The Drainline Transport of Solid Waste in Buildings

Geographical Focus: 
Plumbing Efficiency Research Coalition (PERC)
Published Date: 
November 18, 2012

The Plumbing Efficiency Research Coalition (PERC) released The Drainline Transport of Solid Waste in Buildings report in November 2012.  The study provided important insights into the performance of long buildings building drains that can be found in commercial buildings, and highlighted needs for future research.  This page provides an overview and links to download the final report and associated materials.

PERC was formed in January 2009 through a Memorandum of Understanding (MOU) to develop research projects that support the development of water efficiency and sustainable plumbing products, systems and practices.  Projects are financed through government grants, foundations and private financing.  The Coalition is comprised of industry organizations seeking to conduct much-needed research in a number of areas.  PERC identified drainline transport as its first research project.

In January 2011, PERC signed a MOU with the Australasian Scientific Review of Reduction of Flows on Plumbing and Drainage Systems Committee (ASFlow) at the offices of the U.S. Environmental Protection Agency (EPA).  The MOU details several areas of collaboration between the groups to ensure that research efforts are not duplicated and that information and results are shared.  ASFlow has also studied the impact of reduced water flow in sanitary drainage systems.

After the parameters of the project were defined, the coalition began seeking funding.  Many funders stepped up to the plate and are listed at the bottom of the page.  American Standard generously provided space and a drainline testing apparatus at its Product Development Design Center in Piscataway, New Jersey.  The test procedure consisted of 40 test runs with each run consisting of 100 flushes from a surge injector.  The surge injector was used to provide the required flush volume 0.8, 1.28, or 1.6 gallons (3.0, 4.8, or 6.0 liters ), flush rate, and percent trailing water.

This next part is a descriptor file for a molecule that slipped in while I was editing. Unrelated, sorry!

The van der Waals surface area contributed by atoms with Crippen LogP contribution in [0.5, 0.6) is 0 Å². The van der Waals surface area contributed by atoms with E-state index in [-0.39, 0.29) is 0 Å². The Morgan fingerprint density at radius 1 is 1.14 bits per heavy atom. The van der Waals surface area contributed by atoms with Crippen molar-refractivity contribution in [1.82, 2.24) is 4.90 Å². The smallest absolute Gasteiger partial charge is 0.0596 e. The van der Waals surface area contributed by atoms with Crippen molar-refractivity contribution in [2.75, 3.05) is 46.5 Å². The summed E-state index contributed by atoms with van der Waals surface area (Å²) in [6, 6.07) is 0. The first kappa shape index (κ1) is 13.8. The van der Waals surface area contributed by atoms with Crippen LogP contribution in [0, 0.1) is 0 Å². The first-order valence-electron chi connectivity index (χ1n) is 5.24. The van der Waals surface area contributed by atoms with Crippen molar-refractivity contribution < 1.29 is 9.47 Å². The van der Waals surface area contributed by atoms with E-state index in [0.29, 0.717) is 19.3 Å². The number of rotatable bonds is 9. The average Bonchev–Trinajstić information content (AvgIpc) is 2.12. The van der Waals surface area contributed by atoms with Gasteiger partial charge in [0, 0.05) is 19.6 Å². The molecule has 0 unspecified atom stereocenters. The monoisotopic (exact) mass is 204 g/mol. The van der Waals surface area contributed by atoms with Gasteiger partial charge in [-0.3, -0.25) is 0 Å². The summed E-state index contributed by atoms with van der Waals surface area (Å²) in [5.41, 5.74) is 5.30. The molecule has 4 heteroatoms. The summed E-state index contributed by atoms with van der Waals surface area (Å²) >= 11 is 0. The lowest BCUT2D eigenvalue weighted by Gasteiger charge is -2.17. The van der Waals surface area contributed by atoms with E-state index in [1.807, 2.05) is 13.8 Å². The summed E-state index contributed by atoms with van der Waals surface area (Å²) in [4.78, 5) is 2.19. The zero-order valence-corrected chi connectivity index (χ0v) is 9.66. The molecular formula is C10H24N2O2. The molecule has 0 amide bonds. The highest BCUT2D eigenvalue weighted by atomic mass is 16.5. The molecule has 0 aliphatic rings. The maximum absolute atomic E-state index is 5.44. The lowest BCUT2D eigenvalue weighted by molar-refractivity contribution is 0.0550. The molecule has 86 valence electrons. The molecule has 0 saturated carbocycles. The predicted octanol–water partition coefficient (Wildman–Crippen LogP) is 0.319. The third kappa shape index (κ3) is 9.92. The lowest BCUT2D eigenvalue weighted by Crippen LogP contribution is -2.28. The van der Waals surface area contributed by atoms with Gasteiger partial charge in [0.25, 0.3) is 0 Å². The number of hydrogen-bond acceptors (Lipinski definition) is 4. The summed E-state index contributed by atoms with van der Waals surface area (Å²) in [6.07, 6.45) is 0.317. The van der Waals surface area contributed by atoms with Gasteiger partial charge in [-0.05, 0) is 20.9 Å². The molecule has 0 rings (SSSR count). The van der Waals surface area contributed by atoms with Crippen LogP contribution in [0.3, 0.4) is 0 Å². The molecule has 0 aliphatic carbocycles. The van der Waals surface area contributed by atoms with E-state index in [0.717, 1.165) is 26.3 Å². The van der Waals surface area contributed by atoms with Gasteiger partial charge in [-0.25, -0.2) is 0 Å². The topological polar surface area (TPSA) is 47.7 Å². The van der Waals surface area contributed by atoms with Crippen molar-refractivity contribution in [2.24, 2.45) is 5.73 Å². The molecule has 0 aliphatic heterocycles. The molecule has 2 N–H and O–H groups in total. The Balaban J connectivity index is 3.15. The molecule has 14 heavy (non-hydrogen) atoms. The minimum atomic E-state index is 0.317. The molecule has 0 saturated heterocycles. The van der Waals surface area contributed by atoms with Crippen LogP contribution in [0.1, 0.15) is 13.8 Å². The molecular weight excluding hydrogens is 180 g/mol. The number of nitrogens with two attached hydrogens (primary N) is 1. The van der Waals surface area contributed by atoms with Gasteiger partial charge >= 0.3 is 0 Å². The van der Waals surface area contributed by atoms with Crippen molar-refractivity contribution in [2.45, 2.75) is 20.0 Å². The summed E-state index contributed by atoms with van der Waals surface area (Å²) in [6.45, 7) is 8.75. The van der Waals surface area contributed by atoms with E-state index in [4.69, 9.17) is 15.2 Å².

Project Outcomes

The results of the study demonstrate how changes in variables such as flush volume, toilet paper, and pipe slope impact drainline function.   Due to the uncertainty surrounding the use of high-efficiency toilets (HETs) in nonresidential buildings, many municipalities were hesitant to move forward with programs that would replace inefficient toilets with HETs for the commercial sector.  Organizations like AWE could not recommend the use of HETs in commercial buildings with confidence, and WaterSense® did not pursue a specification for commercial HETs.  Based on the findings of the study, the PERC Technical Committee recommended that WaterSense® should, “expand their specification on toilets to include commercial flushometer-valve operated HETs.”

Key findings:

  • Percent trailing water and flush rate were found to be non-significant variables.
  • The 5 gallon clearing flush failed to clear drainlines in 7 of 39 test runs and is not a recommended low cost solution at the frequency levels used in the study.
  • Pipe slope was identified as a significant variable impacting drainline carry.
  • Toilet paper was identified as an important variable, specifically the wet tensile strength.
  • Flush volume was identified as a significant variable.
  • 0.8gpf (3.0 Lpf) flush volumes  were evaluated and the results indicate that  they may be, “problematic in commercial installations that have long horizontal drains and little or no additional long duration flows available to assist the toilet in providing drainline transport of solids.”
  • The results identified a possible inverse effect of the slope test variable at the 0.8 gallon (3.0 L) test run level.